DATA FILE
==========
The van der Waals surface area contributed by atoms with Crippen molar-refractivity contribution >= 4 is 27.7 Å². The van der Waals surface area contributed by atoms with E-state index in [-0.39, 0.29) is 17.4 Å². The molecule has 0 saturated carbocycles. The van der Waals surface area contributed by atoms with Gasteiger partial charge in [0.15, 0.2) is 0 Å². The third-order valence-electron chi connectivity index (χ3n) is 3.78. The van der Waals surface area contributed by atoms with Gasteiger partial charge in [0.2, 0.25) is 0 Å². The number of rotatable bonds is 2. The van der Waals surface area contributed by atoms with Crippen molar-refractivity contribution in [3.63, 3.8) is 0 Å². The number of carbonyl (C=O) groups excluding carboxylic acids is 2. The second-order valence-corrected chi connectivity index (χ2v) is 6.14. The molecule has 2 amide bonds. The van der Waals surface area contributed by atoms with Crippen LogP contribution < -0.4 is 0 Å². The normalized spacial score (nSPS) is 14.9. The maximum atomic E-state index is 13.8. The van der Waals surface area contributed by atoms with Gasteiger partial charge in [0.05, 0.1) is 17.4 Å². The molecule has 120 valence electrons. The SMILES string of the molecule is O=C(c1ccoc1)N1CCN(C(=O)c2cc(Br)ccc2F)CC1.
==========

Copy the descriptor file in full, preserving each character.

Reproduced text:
The van der Waals surface area contributed by atoms with Crippen molar-refractivity contribution >= 4 is 27.7 Å². The van der Waals surface area contributed by atoms with E-state index in [-0.39, 0.29) is 17.4 Å². The molecule has 0 saturated carbocycles. The van der Waals surface area contributed by atoms with Gasteiger partial charge in [0.15, 0.2) is 0 Å². The third-order valence-electron chi connectivity index (χ3n) is 3.78. The van der Waals surface area contributed by atoms with Gasteiger partial charge in [0.2, 0.25) is 0 Å². The number of rotatable bonds is 2. The van der Waals surface area contributed by atoms with Crippen molar-refractivity contribution in [3.63, 3.8) is 0 Å². The number of carbonyl (C=O) groups excluding carboxylic acids is 2. The second-order valence-corrected chi connectivity index (χ2v) is 6.14. The molecule has 2 amide bonds. The van der Waals surface area contributed by atoms with Crippen LogP contribution < -0.4 is 0 Å². The normalized spacial score (nSPS) is 14.9. The maximum atomic E-state index is 13.8. The van der Waals surface area contributed by atoms with Gasteiger partial charge in [0.05, 0.1) is 17.4 Å². The molecule has 120 valence electrons. The SMILES string of the molecule is O=C(c1ccoc1)N1CCN(C(=O)c2cc(Br)ccc2F)CC1.